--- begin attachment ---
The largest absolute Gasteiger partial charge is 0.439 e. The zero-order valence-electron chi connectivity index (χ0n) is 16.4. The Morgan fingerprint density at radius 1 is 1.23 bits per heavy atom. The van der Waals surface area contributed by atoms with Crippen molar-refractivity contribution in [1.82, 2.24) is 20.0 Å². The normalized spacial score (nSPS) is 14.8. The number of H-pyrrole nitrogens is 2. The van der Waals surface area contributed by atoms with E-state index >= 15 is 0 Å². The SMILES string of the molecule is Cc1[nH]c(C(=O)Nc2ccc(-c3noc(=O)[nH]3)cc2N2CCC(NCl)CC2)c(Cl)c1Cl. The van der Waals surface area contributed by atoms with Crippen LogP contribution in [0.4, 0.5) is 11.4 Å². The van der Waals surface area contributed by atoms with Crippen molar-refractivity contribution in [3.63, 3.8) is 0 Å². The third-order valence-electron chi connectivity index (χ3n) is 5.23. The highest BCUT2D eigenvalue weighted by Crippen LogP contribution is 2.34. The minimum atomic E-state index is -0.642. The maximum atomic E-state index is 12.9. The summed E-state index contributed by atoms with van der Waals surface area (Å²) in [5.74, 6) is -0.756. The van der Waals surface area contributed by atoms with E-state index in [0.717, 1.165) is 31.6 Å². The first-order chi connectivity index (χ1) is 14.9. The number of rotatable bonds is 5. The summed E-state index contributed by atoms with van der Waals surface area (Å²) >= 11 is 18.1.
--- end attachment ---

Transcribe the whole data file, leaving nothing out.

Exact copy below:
The largest absolute Gasteiger partial charge is 0.439 e. The zero-order valence-electron chi connectivity index (χ0n) is 16.4. The Morgan fingerprint density at radius 1 is 1.23 bits per heavy atom. The van der Waals surface area contributed by atoms with Crippen molar-refractivity contribution in [1.82, 2.24) is 20.0 Å². The normalized spacial score (nSPS) is 14.8. The number of H-pyrrole nitrogens is 2. The van der Waals surface area contributed by atoms with E-state index >= 15 is 0 Å². The SMILES string of the molecule is Cc1[nH]c(C(=O)Nc2ccc(-c3noc(=O)[nH]3)cc2N2CCC(NCl)CC2)c(Cl)c1Cl. The van der Waals surface area contributed by atoms with Crippen LogP contribution in [0.4, 0.5) is 11.4 Å². The van der Waals surface area contributed by atoms with Crippen molar-refractivity contribution in [3.63, 3.8) is 0 Å². The third-order valence-electron chi connectivity index (χ3n) is 5.23. The highest BCUT2D eigenvalue weighted by Crippen LogP contribution is 2.34. The minimum atomic E-state index is -0.642. The maximum atomic E-state index is 12.9. The summed E-state index contributed by atoms with van der Waals surface area (Å²) in [5.74, 6) is -0.756. The van der Waals surface area contributed by atoms with E-state index in [0.717, 1.165) is 31.6 Å². The first-order chi connectivity index (χ1) is 14.9. The number of rotatable bonds is 5. The summed E-state index contributed by atoms with van der Waals surface area (Å²) >= 11 is 18.1.